On this day in history, JFK saves the crew of WWII

United States Navy Lieutenant John F. Kennedy commanded PT-109 in the Solomon Islands during World War II when his boat was struck by a Japanese destroyer on that historic day, August 2, 1943.

Kennedy’s PT-109, a fast but small patrol torpedo boat, was torn apart in the sudden collision in the South Pacific.

It exploded and sank in the early morning darkness.

Kennedy responded heroically. He swam miles across the open ocean from one remote island to another to rescue his crew, and towed an injured man across the sea with a belt clenched between his teeth.

Events had a ripple effect on his career – and on the history of the world.

The story of his incredible World War II rescue effort “followed Kennedy into politics and provided a solid foundation for his calling as a leader,” says the JFK Presidential Library and Museum in its account of the incident. .

Two of Kennedy’s 12 crew members were never found; they were presumed killed instantly in the collision.

The remaining 10 men all survived. Historians credit Kennedy with his cool and quick response, strength, and endurance as a swimmer despite severe physical limitations that initially kept him out of the war.

John F. Kennedy is pictured as a 26-year-old Navy lieutenant on January 10, 1944.

Several men were injured, some made ill by swallowing water contaminated with fuel. Yet Kennedy led the survivors by swimming to the nearest island, three and a half miles away.

The healthy men helped the injured, aided only by a pair of wooden planks salvaged from the wreckage.

Engineer Patrick McMahon was seriously burned in the PT-109 explosion.

Kennedy towed McMahon the full distance, with his hands and his teeth. The future president also “alternately cajoled and berated exhausted (Sailor Charles) Harris to get him through the difficult swim,” the JFK Library reports.

Kennedy collapsed upon reaching a small spit of land called Plum Pudding Island – later renamed Kennedy Island. The rest of the crew also disembarked.

Their ordeal was just beginning.

Kennedy explored the surrounding islands, again swimming, moving men as needed – while avoiding Japanese patrols and the dangers of the Pacific Ocean.

Finally, he met two friendly natives on an island and, with their help, carved a message into a coconut.

“11 ALIVE NEEDS A LITTLE BOAT… KENNEDY” read part of his brief message.

The islanders set out in canoes and miraculously put the coconut message into the hands of an allied patrol.

Kennedy and his crew were rescued by PT-157 and PT-171 on August 8, six days after their boat was torn from beneath them.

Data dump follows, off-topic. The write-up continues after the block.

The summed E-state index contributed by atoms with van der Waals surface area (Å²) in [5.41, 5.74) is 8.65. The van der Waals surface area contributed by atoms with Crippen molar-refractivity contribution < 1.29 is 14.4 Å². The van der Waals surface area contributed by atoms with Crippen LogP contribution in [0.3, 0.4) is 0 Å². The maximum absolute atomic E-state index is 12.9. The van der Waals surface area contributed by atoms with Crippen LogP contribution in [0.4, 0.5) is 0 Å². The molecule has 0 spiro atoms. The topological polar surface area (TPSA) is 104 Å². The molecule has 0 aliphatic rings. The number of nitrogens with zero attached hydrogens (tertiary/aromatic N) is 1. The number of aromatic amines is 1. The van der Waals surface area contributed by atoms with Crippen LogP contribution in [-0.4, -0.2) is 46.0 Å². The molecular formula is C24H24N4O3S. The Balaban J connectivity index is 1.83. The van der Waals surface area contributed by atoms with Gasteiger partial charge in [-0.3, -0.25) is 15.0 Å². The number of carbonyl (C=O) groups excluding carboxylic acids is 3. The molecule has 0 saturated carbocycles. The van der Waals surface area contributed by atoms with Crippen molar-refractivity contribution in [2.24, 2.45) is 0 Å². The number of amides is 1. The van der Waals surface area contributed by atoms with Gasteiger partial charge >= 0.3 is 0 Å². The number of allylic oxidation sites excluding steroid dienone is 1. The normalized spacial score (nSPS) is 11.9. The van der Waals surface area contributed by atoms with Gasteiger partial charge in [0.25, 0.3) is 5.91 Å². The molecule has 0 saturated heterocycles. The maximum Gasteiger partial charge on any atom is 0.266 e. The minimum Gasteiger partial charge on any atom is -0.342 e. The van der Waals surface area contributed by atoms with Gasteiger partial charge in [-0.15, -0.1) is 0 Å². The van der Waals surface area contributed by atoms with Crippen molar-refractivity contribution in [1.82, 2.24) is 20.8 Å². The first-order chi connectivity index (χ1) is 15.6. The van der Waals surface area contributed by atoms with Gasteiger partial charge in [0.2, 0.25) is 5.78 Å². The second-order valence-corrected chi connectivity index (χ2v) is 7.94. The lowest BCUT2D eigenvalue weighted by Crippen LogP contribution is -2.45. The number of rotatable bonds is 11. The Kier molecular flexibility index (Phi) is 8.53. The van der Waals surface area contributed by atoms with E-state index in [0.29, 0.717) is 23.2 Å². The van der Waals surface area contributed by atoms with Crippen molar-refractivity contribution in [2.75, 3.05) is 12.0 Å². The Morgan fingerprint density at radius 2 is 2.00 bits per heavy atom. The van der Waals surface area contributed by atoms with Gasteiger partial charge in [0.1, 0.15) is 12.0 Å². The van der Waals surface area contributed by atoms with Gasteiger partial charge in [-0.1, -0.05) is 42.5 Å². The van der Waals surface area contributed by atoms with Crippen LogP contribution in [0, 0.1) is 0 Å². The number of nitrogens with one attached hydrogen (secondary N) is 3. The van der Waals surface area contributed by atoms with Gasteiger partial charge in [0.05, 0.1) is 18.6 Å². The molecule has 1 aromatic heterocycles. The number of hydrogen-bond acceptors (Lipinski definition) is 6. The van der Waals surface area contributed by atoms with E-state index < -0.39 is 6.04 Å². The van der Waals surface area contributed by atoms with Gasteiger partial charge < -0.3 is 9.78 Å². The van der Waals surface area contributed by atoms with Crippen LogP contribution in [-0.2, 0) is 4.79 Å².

Kennedy was awarded the Navy and Marine Corps Medal, the Navy’s highest non-combat honor for gallantry, and a Purple Heart for injuries he sustained during the ordeal.

Lt. John F. Kennedy, skipper of the boat PT 109, relaxes in the South Pacific, 1943. Six decades after Aaron Kumana helped rescue young American naval officer John F. Kennedy from Japanese capture in 1943, The US Navy officially acknowledged its debt to the Solomon Islands on Wednesday August 22, 2007, who for years was believed dead and unpaid.
Lt. John F. Kennedy, skipper of PT-109, relaxes in the South Pacific in 1943.

Major US media picked up his story. The nation has learned that Kennedy was initially declared physically unfit for military service, in part because of a serious back injury he suffered while playing football at Harvard.

But he leveraged the connections of his wealthy father, Joseph Kennedy, including the Director of Navy Intelligence, Captain Alan Kirk, to cut red tape and join the Navy.

“PT-109’s survival story has passed into popular culture and has become perhaps Kennedy’s greatest political asset,” National Geographic reported in 2002, following the expedition that found the wreckage of the PT-109.

Torpedo tubes and other wreckage were found 1,200 feet under the sea by explorer Robert Ballard, the same man who found the wreckage of the Titanic.

Kennedy’s heroism proved one of the formative events of his life.

“Kennedy, the president, had a PT-109 tank on his inaugural parade, handed out 109 tie pins to visitors, and kept his medals on permanent display,” National Geographic noted after his discovery of the wreckage.

“And on his oval desk sat, lacquered and almost unreadable, the most important coconut in the world.”

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